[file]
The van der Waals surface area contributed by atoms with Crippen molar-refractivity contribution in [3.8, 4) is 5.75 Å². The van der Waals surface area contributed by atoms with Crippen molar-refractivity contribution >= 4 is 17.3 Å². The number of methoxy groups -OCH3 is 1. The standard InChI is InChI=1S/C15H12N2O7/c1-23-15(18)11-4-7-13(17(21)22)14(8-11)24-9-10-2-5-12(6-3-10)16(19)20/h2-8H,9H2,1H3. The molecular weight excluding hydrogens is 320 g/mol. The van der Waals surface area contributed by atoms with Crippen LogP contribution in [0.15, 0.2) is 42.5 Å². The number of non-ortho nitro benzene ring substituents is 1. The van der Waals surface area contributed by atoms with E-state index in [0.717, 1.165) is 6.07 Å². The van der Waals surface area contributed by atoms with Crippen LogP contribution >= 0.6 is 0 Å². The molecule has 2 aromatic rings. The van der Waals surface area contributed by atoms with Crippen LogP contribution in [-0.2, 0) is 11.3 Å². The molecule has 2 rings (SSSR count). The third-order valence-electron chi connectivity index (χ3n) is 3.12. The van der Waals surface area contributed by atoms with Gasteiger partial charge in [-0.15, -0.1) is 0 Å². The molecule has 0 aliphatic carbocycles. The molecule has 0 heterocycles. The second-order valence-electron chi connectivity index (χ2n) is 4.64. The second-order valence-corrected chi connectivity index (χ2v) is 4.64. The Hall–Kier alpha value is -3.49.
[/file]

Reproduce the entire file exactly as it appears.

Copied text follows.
The van der Waals surface area contributed by atoms with Crippen molar-refractivity contribution in [3.8, 4) is 5.75 Å². The van der Waals surface area contributed by atoms with Crippen molar-refractivity contribution >= 4 is 17.3 Å². The number of methoxy groups -OCH3 is 1. The standard InChI is InChI=1S/C15H12N2O7/c1-23-15(18)11-4-7-13(17(21)22)14(8-11)24-9-10-2-5-12(6-3-10)16(19)20/h2-8H,9H2,1H3. The molecular weight excluding hydrogens is 320 g/mol. The van der Waals surface area contributed by atoms with Crippen LogP contribution in [0.15, 0.2) is 42.5 Å². The number of non-ortho nitro benzene ring substituents is 1. The van der Waals surface area contributed by atoms with E-state index in [0.717, 1.165) is 6.07 Å². The van der Waals surface area contributed by atoms with Crippen LogP contribution >= 0.6 is 0 Å². The molecule has 2 aromatic rings. The van der Waals surface area contributed by atoms with Crippen LogP contribution in [-0.2, 0) is 11.3 Å². The molecule has 2 rings (SSSR count). The third-order valence-electron chi connectivity index (χ3n) is 3.12. The van der Waals surface area contributed by atoms with Gasteiger partial charge in [-0.15, -0.1) is 0 Å². The molecule has 0 aliphatic carbocycles. The molecule has 0 heterocycles. The second-order valence-electron chi connectivity index (χ2n) is 4.64. The second-order valence-corrected chi connectivity index (χ2v) is 4.64. The Hall–Kier alpha value is -3.49.